Local health integration networks (LHINs) are new regional health authorities that will change the health care landscape in Ontario. The networks appear to be laying the groundwork for further privatization of the health care system. The Ontario Liberals want to pass legislation that will establish LHINs in the health care system.
Alarmingly, the changes being proposed by the Ontario Liberals are similar to changes made by the B.C. Liberals in 2002 under Bill 29. They used the bill to slash wages, impose contracts, fire 8,500 workers and push privatization in the health care sector. There was tremendous downward pressure on workers’ wages (women’s wages in particular) and massive contracting out of services provided by public service staff (mainly women and people of colour) in B.C. after Bill 29 was passed.
The official Ontario government line is that LHINs will allow for the pooling of resources, which will attract doctors and other health care professionals. The logic is warped on at least two fronts. Resources tend to go to the strongest and largest providers in any given area and patients will have to travel farther to access those resources. Also, the shortage of doctors means various LHINs will be competing against each other for medical staff. Integration really means consolidation of services within a geographic area.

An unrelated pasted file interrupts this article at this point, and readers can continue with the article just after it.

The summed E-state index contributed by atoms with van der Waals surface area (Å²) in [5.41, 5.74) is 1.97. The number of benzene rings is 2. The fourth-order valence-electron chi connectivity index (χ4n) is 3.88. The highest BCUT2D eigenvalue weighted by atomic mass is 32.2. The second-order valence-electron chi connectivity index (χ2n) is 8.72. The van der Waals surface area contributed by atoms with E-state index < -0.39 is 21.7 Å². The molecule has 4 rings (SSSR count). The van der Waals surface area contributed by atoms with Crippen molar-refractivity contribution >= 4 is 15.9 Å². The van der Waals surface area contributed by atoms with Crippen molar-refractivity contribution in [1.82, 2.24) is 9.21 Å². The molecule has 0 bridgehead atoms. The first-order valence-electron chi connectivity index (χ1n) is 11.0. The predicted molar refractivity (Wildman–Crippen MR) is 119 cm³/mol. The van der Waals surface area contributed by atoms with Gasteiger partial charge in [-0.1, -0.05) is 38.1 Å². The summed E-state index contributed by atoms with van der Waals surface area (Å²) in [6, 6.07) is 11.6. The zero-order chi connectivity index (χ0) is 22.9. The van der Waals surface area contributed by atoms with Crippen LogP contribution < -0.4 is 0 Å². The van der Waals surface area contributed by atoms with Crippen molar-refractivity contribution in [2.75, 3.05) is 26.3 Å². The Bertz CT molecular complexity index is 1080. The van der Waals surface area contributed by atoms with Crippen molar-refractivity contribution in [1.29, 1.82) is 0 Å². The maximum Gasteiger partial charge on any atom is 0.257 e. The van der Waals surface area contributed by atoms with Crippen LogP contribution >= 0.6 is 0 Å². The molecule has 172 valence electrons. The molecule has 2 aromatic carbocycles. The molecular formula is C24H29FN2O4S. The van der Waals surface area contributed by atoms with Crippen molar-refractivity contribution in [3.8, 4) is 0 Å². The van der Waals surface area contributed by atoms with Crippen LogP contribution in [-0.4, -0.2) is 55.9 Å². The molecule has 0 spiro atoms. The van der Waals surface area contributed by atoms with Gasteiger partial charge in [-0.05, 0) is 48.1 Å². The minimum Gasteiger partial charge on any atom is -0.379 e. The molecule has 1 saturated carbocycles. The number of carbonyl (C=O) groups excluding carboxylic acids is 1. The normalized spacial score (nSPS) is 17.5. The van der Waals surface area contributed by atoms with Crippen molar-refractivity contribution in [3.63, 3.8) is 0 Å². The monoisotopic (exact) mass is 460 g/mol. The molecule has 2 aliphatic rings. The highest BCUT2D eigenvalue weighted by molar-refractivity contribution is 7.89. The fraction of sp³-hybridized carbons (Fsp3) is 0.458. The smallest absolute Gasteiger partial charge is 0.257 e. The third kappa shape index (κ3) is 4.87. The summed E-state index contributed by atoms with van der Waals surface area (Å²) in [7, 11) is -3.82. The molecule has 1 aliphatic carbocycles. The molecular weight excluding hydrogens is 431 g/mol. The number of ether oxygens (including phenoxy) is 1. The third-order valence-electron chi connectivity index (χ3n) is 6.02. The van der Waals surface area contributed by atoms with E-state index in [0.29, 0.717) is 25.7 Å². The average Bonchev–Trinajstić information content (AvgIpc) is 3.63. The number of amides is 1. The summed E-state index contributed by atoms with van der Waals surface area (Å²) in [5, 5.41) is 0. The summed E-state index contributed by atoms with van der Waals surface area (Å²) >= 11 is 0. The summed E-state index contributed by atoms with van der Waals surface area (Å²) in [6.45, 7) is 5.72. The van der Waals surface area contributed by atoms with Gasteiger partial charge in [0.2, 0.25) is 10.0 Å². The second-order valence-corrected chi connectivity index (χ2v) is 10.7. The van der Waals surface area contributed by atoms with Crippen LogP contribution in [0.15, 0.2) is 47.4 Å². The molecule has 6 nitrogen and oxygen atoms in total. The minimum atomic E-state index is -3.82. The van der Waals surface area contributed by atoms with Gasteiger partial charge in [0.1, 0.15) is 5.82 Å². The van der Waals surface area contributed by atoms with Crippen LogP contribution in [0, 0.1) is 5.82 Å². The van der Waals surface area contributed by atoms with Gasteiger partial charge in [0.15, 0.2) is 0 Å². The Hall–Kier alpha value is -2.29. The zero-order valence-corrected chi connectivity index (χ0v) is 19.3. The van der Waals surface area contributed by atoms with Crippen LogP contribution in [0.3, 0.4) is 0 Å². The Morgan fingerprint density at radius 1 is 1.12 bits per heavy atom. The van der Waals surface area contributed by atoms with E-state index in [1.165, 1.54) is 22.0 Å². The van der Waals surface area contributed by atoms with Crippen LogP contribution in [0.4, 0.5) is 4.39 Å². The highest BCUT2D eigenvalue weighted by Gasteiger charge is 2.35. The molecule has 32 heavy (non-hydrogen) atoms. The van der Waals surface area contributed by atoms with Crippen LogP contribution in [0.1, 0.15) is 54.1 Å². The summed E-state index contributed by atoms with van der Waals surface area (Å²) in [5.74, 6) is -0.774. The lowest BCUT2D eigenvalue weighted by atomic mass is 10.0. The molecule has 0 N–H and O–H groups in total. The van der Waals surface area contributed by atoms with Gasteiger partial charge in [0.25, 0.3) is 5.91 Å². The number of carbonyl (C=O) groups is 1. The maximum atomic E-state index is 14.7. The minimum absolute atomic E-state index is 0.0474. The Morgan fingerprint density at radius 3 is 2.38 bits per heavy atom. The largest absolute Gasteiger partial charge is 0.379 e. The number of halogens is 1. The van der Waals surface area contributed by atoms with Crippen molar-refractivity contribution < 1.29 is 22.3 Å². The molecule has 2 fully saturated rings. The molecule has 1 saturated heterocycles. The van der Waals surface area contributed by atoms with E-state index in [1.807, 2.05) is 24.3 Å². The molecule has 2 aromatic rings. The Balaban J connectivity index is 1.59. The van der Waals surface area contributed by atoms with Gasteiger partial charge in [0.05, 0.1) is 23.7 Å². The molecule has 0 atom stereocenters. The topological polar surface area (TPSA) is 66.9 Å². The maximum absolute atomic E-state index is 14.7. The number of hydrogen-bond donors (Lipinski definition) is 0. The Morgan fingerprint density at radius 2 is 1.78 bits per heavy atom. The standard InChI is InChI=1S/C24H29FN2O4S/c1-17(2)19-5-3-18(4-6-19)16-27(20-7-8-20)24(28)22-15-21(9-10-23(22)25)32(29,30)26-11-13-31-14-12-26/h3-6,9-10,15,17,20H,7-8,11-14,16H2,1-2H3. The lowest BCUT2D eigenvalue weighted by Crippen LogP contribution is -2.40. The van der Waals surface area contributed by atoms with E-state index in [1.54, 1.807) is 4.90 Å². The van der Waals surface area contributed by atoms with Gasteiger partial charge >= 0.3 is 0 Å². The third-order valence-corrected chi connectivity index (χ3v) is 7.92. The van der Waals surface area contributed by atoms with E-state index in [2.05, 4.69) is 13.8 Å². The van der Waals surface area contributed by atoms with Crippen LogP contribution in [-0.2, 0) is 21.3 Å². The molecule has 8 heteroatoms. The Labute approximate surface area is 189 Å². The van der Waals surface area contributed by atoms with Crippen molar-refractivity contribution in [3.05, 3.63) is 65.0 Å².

More importantly, the Liberals intend to introduce competitive bidding to hospitals, long-term care and community health-related social services under the LHINs plan. The same process was used in Ontario to destroy community-based, non-profit home care. LHINs will receive health service funding for their regions. They will then buy health services – like surgeries, dietary services, cleaning services – from providers like hospitals, private clinics or companies who win the competitive bid. In the home care sector, the bidding process increased privatization, disrupted continuity of care and reduced access to care.
This fundamental shift in policy is taking place without any public debate. By setting up the LHINs before the legislation is passed, the provincial government is presenting the process as a done deal. However, unions and advocacy groups are calling on the Liberals to hold public hearings into the changes. CUPE Ontario has launched a province-wide campaign to mobilize members to fight LHINs. CUPE is calling on the McGuinty Liberals to:
- Hold province-wide public consultations before the legislation is introduced;
- Remove competitive bidding from any plans in the health care sector;
- Commit to delivery of health services locally in communities, not on a regional basis;
- Include doctors in any integration of health services.
See www.cupe.on.ca/www/LHINs/a437b8e2f5ffab for more information on the latest action by CUPE Ontario.